The United Nations should study whether automatic tracking of aircraft is merited, the Malaysian Transport Ministry says in its preliminary report into the disappearance of Flight MH 370, a Beijing-bound Boeing 777 that vanished seven weeks ago.
“There have now been two occasions during the last five years when large commercial air transport aircraft have gone missing and their last position was not accurately known,” said the Transport Ministry, which was formally the lead investigation agency because the aircraft was registered in Malaysia.
The other flight, Air France 447, crashed in mid-Atlantic in 2009 when its pilots lost control of a perfectly flyable Airbus A-330 and then argued among themselves for minutes as to whether the nose was pointed up or down as they plummeted toward the sea.
In fact, Air France, like many airlines, paid for automatic tracking and reporting by satellite of its aircraft and the last such signal from AF447 came only six minutes before the pilots lost control. No one noticed the flight had gone missing for hours until it failed to contact air traffic control.
An automatic system – of the kind suggested by Malaysia – already exists. It is called ACARS, for Aircraft Communications Addressing and Reporting System. Most airlines use it for routine communications, especially to report maintenance issues so that they can be addressed at the next landing. However, ACARS can report via radio, which is used over land, or, at much greater expense, via satellite on long sectors such as transoceanic flights where there is no radio coverage.
Malaysia Airlines used ACARS, but it was one of the systems that was turned off – apparently deliberately by someone in the cockpit with a detailed knowledge of the Boeing 777’s systems, shortly after one of the pilots made a routine “hand-off” radio call to Malaysian air traffic control.
The recommendation from Malaysia to the Montreal-based International Civil Aviation Organization (ICAO) asks it to “examine the safety benefits of introducing a standard for real-time tracking of commercial air transport aircraft.”
While the technology already exists, the communications costs could be significant. So too would be the monitoring required to notice the absence of an expected report and thus alert search and rescue. With more than 100,000 commercial flights daily, any system that would provide a useful start point for searching would probably require reporting every minute or two, creating a vast amount of data. Simply sorting out false alarms could be very expensive.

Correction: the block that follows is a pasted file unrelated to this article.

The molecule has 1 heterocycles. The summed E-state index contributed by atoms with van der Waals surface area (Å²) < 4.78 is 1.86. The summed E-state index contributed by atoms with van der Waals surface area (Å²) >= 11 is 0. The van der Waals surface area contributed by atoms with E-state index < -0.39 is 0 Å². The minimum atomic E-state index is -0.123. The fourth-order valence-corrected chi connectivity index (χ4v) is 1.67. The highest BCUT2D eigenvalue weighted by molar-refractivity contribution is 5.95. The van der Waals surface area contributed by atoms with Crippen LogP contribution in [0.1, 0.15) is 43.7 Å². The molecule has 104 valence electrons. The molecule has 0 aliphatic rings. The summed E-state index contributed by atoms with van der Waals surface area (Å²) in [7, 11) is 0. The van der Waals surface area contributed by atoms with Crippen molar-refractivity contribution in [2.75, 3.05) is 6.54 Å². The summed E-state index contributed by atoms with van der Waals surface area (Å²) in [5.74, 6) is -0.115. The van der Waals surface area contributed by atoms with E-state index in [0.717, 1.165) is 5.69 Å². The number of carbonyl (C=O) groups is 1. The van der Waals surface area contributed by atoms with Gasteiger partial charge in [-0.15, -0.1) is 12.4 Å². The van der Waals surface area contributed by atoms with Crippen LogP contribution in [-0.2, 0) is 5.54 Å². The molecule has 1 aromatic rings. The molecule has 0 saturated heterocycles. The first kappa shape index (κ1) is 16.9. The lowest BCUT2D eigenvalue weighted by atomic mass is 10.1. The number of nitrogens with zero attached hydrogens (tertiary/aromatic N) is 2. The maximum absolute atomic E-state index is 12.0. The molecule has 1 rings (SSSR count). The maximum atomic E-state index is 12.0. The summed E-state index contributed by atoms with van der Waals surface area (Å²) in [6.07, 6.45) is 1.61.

Equally problematic would be whether a system could be designed so that pilots could not turn it off. Modern aircraft design recognizes fire as perhaps the greatest threat inflight, so pilots can turn off or depower all systems to isolate shorts or malfunctions. Someone on board Malaysia Airlines Flight 370, not only turned off the ACARS but also the transponder – a device that broadcasts the flight’s identifier, speed, altitude and heading when interrogated by special air traffic control radars.
Even if an IACO study concluded that real-time, automatic, tracking was worthwhile, it would be up to individual nations to mandate it and require airlines to use it.
The report released Thursday was the required preliminary report due within 30 days of the crash. Although it was dated April 9, it was made public only Thursday.
Also Thursday, Malaysia Airlines advised relatives of passengers who were aboard Flight 370 to move out of hotels and return home to wait for news on the search.
Since the Boeing 777 disappeared on March 8, the airline has been putting the relatives up in hotels, where they have been briefed on the search. But the airline said in a statement Thursday that it would close its family assistance centres around the world by May 7, and that the families should receive search updates from “the comfort of their own homes.”
The airline said it would establish family support centres in Kuala Lumpur and Beijing, and that it would keep in close touch with the relatives through means including phone calls and meetings.
Malaysia Airlines also said it would soon make advanced compensation payments to the relatives.
Searchers have already spent tens of millions of dollars looking for the missing aircraft, believed to be someone in the South Indian Ocean about 1,500 kilometres off Australia’s west coast in some of the most remote waters on Earth.
That location was derived from an hourly series of “handshakes” between the Boeing 777 satellite communications dome and an Inmarsat satellite in geostationary orbit. Those “handshakes” continued even after the ACARS system had been switched off, just as a cellphone will keep track of nearby towers even if it has no data to send or receive.
Weeks of searching with an autonomous submersible provided by the U.S. Navy failed to find any wreckage on the sea bottom despite the detection of what was believed to be fading locator signals from the aircraft’s flight recorders. Those battery-powered beacons fade after about a month.
Mostly the report confirmed previously known information, including that the flight had abruptly changed direction after it failed to check in with the next air traffic control zone and after the systems that allow for tracking and reporting had been turned off.
It also confirmed that military radar tracked a plane as it turned in a westerly direction across the Malay Peninsula but took no action because the unidentified plane was deemed “friendly.” However, it did not explain why Flight 370 had been categorized as friendly even through its transponder was switched off.
Eventually the flight crashed, apparently after nearly seven hours of flight, when it ran out of fuel.
With a report from Associated Press.